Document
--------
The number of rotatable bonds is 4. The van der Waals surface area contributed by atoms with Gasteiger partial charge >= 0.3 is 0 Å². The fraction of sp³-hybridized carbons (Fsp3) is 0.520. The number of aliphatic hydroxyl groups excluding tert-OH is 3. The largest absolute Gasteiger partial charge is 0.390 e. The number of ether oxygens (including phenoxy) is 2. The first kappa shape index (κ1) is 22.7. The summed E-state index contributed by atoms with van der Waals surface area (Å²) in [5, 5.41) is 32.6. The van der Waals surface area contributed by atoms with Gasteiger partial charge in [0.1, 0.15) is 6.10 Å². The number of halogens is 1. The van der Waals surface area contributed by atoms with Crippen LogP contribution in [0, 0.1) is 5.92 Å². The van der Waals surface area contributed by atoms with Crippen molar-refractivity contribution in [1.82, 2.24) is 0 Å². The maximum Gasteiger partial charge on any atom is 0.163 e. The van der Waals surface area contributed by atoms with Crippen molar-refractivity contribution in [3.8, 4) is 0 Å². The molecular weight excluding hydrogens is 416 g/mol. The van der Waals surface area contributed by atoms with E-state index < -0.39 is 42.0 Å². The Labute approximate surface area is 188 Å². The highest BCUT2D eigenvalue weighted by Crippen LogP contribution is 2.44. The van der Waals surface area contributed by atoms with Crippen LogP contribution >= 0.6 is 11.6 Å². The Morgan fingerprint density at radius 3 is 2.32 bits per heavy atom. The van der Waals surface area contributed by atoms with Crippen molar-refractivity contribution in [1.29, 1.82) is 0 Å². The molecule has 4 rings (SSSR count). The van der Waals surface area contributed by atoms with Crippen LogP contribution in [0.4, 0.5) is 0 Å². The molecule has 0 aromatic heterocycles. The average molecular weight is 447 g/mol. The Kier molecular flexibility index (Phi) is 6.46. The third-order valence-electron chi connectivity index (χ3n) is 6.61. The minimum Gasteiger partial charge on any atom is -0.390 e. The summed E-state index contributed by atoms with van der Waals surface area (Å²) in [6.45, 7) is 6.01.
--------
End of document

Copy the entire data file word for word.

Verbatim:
The number of rotatable bonds is 4. The van der Waals surface area contributed by atoms with Gasteiger partial charge >= 0.3 is 0 Å². The fraction of sp³-hybridized carbons (Fsp3) is 0.520. The number of aliphatic hydroxyl groups excluding tert-OH is 3. The largest absolute Gasteiger partial charge is 0.390 e. The number of ether oxygens (including phenoxy) is 2. The first kappa shape index (κ1) is 22.7. The summed E-state index contributed by atoms with van der Waals surface area (Å²) in [5, 5.41) is 32.6. The van der Waals surface area contributed by atoms with Gasteiger partial charge in [0.1, 0.15) is 6.10 Å². The number of halogens is 1. The van der Waals surface area contributed by atoms with Crippen LogP contribution in [0, 0.1) is 5.92 Å². The van der Waals surface area contributed by atoms with Crippen molar-refractivity contribution in [1.82, 2.24) is 0 Å². The maximum Gasteiger partial charge on any atom is 0.163 e. The van der Waals surface area contributed by atoms with Crippen molar-refractivity contribution in [3.8, 4) is 0 Å². The molecular weight excluding hydrogens is 416 g/mol. The van der Waals surface area contributed by atoms with E-state index < -0.39 is 42.0 Å². The Labute approximate surface area is 188 Å². The highest BCUT2D eigenvalue weighted by Crippen LogP contribution is 2.44. The van der Waals surface area contributed by atoms with Crippen LogP contribution >= 0.6 is 11.6 Å². The Morgan fingerprint density at radius 3 is 2.32 bits per heavy atom. The van der Waals surface area contributed by atoms with Crippen molar-refractivity contribution in [1.29, 1.82) is 0 Å². The molecule has 4 rings (SSSR count). The van der Waals surface area contributed by atoms with Crippen LogP contribution in [0.4, 0.5) is 0 Å². The molecule has 0 aromatic heterocycles. The average molecular weight is 447 g/mol. The Kier molecular flexibility index (Phi) is 6.46. The third-order valence-electron chi connectivity index (χ3n) is 6.61. The minimum Gasteiger partial charge on any atom is -0.390 e. The summed E-state index contributed by atoms with van der Waals surface area (Å²) in [6.45, 7) is 6.01.